Observing Texas lobbying and campaign regulations

State associations and activist nonprofit organizations must be familiar with the Texas regulatory environment governing lobbying, campaign or election activities during this lively election year and the coming 85th Texas legislative session in January 2017.

Avoiding violations of these laws and regulations was the subject of a presentation on August 26 at the State Bar of Texas 14th Annual Governance of Nonprofit Organizations course. Read the presentation summary here.

The presenters were Richard W. Meyer, Austin attorney who represents state associations, state contractors and nonprofits that secure state contracts and grants; and attorney Ross Fischer, former head of the Texas Ethics Commission, who represents a variety of clients in the public sector.

In reviewing the advocacy and public policy activities of your organization, it’s important to keep an eye on these state restrictions and regulations:

  • Persons or organizations who receive or spend money to directly communicate with a member of the legislative or executive branch to influence official action may have to register as a lobbyist under Chapter 305, Texas Government Code. The thresholds for registration are lower than you might think, so review the registration statute at www.ethics.state.tx.us or contact the Texas Ethics Commission at (512)463-5800. There is a special, simpler registration category for persons registering as a lobbyist for a nonprofit organization at a reduced annual fee.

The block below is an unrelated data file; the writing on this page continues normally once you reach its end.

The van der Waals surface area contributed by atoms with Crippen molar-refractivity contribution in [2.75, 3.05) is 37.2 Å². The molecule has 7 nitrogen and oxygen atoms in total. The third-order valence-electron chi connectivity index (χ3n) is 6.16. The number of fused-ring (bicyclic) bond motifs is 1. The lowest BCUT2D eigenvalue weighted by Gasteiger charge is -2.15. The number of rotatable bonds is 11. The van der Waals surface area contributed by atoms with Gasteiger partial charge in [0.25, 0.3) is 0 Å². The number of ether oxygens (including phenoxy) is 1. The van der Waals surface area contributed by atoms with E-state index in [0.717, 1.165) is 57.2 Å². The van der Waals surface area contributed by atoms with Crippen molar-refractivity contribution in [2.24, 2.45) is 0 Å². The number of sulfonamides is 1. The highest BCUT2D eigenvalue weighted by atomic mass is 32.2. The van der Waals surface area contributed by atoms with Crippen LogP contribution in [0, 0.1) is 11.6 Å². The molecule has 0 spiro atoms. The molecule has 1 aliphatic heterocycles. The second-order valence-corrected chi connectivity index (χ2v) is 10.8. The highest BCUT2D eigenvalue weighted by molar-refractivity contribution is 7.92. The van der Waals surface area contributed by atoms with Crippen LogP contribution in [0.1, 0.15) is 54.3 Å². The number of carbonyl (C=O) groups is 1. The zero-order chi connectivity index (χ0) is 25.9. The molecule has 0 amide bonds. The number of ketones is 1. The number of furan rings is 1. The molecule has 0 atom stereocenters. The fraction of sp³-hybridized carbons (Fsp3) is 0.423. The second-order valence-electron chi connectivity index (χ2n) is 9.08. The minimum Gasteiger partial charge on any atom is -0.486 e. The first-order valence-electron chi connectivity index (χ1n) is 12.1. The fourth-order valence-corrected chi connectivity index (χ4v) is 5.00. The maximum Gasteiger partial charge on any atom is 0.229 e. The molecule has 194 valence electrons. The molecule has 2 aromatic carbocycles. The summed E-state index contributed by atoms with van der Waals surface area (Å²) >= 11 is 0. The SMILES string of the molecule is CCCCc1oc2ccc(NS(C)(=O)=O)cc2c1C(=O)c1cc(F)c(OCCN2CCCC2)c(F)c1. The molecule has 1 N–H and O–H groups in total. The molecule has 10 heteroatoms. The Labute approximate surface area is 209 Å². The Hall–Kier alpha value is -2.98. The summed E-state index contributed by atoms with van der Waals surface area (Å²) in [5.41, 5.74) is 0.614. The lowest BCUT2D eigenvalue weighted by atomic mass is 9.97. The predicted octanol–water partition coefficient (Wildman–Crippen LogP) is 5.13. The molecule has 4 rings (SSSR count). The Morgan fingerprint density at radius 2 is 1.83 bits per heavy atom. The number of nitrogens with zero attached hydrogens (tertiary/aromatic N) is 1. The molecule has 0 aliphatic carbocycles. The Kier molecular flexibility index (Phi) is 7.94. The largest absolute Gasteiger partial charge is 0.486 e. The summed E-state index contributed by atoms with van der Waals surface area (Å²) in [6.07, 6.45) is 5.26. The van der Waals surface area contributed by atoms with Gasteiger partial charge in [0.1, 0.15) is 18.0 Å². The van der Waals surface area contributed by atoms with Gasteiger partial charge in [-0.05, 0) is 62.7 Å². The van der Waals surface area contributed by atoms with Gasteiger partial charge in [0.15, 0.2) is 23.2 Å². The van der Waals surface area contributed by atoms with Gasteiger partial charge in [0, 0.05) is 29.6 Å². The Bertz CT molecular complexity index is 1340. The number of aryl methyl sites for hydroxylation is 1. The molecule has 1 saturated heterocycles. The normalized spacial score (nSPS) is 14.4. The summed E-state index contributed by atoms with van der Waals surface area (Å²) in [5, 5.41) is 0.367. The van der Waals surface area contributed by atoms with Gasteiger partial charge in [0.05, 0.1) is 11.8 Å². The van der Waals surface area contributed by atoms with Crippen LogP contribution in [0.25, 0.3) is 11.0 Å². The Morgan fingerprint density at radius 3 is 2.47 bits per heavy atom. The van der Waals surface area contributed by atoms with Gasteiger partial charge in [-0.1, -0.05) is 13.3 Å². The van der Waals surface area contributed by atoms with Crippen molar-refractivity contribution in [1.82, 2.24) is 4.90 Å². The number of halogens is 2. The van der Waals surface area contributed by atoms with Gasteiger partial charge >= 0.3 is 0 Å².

• Although corporations may never contribute to campaigns, they frequently form political action committees (PACs) as a way to assemble funds to influence legislators or issues in play. And, yes, a Texas nonprofit corporation of any kind or any Section 501(c) category is a corporation. Using nonprofits to assemble funds has been the source of “dark money” controversies in the legislature.
  • Ordinary concerned citizens who push an organization’s mission in the political arena, if they are “acting in concert”, can be considered a political committee and may have to register as a PAC. An Ethics Commission rule presumes that a group has a “principal purpose of accepting political contributions or making political expenditures” if more than 25 percent of its annual contributions are devoted to campaign activities. See Texas Election Code Section 251.001(12), Commission Rule 20.1(20) and the article.

Become familiar with these registration requirements if your organization finds itself substantially involved in legislative or public policy activities and direct relationships with elected officials or their campaigns. The Q&A slides accompanying the article include a number of commonly-asked questions that address circumstances that can trigger compliance with these state lobbying, campaign and election regulations.


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